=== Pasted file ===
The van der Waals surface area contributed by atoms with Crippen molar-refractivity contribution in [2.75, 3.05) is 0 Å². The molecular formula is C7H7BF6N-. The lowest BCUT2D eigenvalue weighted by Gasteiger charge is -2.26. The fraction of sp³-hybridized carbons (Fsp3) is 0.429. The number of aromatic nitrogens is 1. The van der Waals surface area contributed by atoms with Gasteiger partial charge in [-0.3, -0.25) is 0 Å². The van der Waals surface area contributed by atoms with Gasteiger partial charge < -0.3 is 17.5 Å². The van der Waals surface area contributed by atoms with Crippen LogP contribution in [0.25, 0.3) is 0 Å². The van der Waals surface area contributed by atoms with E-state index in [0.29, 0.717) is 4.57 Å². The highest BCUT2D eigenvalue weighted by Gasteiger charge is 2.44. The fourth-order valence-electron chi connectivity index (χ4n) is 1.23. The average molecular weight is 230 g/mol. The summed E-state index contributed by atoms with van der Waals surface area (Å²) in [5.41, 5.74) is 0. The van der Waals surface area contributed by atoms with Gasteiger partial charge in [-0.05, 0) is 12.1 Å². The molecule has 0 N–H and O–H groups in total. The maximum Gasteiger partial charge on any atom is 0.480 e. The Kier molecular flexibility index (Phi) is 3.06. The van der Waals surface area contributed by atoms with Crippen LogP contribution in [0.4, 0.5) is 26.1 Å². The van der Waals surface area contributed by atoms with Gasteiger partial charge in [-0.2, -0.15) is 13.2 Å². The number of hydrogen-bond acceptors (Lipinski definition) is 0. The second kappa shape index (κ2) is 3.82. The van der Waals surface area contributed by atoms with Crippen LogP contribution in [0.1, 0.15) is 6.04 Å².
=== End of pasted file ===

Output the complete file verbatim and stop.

The van der Waals surface area contributed by atoms with Crippen molar-refractivity contribution in [2.75, 3.05) is 0 Å². The molecular formula is C7H7BF6N-. The lowest BCUT2D eigenvalue weighted by Gasteiger charge is -2.26. The fraction of sp³-hybridized carbons (Fsp3) is 0.429. The number of aromatic nitrogens is 1. The van der Waals surface area contributed by atoms with Gasteiger partial charge in [-0.3, -0.25) is 0 Å². The van der Waals surface area contributed by atoms with Gasteiger partial charge < -0.3 is 17.5 Å². The van der Waals surface area contributed by atoms with Crippen LogP contribution in [0.25, 0.3) is 0 Å². The van der Waals surface area contributed by atoms with E-state index in [0.29, 0.717) is 4.57 Å². The highest BCUT2D eigenvalue weighted by Gasteiger charge is 2.44. The fourth-order valence-electron chi connectivity index (χ4n) is 1.23. The average molecular weight is 230 g/mol. The summed E-state index contributed by atoms with van der Waals surface area (Å²) in [5.41, 5.74) is 0. The van der Waals surface area contributed by atoms with Gasteiger partial charge in [-0.05, 0) is 12.1 Å². The molecule has 0 N–H and O–H groups in total. The maximum Gasteiger partial charge on any atom is 0.480 e. The Kier molecular flexibility index (Phi) is 3.06. The van der Waals surface area contributed by atoms with Crippen LogP contribution in [0.4, 0.5) is 26.1 Å². The van der Waals surface area contributed by atoms with Gasteiger partial charge in [-0.2, -0.15) is 13.2 Å². The number of hydrogen-bond acceptors (Lipinski definition) is 0. The second kappa shape index (κ2) is 3.82. The van der Waals surface area contributed by atoms with Crippen LogP contribution in [0.1, 0.15) is 6.04 Å².